| Ask your baby's doctor when she'd like you to call if your baby has a fever. Common guidelines are:
â¢ If your baby is less than 3 months old and has a temperature of 100.4 degrees F (38 degrees C) or higher, call the doctor immediately. A baby this young needs to be checked for serious infection or disease.
â¢ For a baby between 3 and 6 months old, call if his temperature reaches 101 degrees F (38.3 degrees C) or higher.
â¢ If your baby is 6 months or older, call if his fever reaches 103 degrees F (39.4 degrees C) or higher.
Children who still get chicken pox typically develop symptoms about 10 to 21 days after being exposed to someone with chicken pox (the incubation period) or shingles (herpes zoster).
Symptoms of Chicken Pox
Symptoms of chicken pox include that:
children sometimes have a prodrome of fever, malaise, headache, lack of appetite, and mild abdominal pain for 1 to 2 days
the rash typically appears first on a child's trunk, scalp, and face and consists of small, very itchy, flat red spots, which then turn into raised fluid filled vesicles, often described as looking like a 'dewdrop' that become umbilicated and cloudy and eventually crust over
the fever only lasts about 2 to 4 days
new 'crops' of the rash on the child's trunk and then arms and legs continue for about 4 days
all of the lesions are crusted over about 6 to 7 days after the illness began
the crusts then fall off in another 7 days, although it sometimes takes up to 20 days, usually without scarring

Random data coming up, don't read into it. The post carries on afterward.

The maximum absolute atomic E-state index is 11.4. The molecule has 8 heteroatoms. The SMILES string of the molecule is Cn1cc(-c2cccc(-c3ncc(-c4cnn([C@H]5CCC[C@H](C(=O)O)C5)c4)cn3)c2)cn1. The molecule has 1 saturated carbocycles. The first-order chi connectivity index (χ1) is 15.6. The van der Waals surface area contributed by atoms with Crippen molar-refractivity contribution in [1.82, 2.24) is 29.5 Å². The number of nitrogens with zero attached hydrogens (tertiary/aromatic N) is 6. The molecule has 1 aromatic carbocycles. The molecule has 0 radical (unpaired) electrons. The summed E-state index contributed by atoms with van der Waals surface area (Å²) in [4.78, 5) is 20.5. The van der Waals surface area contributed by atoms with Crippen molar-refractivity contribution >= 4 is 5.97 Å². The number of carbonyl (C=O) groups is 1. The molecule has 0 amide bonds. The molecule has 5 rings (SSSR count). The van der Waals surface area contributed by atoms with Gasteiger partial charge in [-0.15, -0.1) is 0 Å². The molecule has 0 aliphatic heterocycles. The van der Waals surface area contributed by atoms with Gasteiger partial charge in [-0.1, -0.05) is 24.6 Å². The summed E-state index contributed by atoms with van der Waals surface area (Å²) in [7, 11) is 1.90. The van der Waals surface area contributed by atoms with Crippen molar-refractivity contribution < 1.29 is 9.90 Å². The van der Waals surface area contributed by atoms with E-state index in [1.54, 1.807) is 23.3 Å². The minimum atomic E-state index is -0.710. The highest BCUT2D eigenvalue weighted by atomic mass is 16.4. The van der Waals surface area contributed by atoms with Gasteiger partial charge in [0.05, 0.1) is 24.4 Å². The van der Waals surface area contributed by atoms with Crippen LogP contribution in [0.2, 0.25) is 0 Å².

Although not as common, children with chicken pox can also develop ulcers in their mouth.
More serious symptoms that might indicate a complication of chicken pox has developed include redness around the base of skin lesions, a cough and difficulty breathing, or any neurological symptoms, such as slurred speech, severe headache, vomiting, seizures, or trouble walking.
Chicken Pox Facts
The average child with chicken pox gets about 300 lesions.
It is very typical or characteristic for children with chicken pox to have lesions in different stages at the same time, including the first flat red spots, the fluid filled vesicles, and the crusted vesicles.
The fever with chicken pox usually ranges from 100 to 102 degrees Fahrenheit, but may be as high as 106 degrees in some cases.
Children with chicken pox are contagious for 1 or 2 days before they develop a rash and until all of their vesicles have crusted.
Chicken pox crusts that are scratched off or infected may lead to scars.
Children who have chicken pox after having the chicken pox vaccine often have an atypical case, with much milder symptoms and fewer lesions.
|Aww, poor baby!!!
Have you had them already?
|It's probably not the pox.
She might have bed bugs??
If so, you can put a dryer sheet under her sheet. They'll collect onto the sheet and die. Or you can wash the sheet and bed padding in hot water.
I had the pox & shingels as a child. The shingels I got when I was around 6 or 7 though. I remember that VIVIDLY!
Baron just recently got the shingles. It was bad, but not unbearable.
I hope you find out what it is!!!!
|LOL!!! I'd be maaad at you! lol!!
I actually heard this on the Home Shopping Network. It was in a book they were selling called "1001 things you didn't know"...or something similar!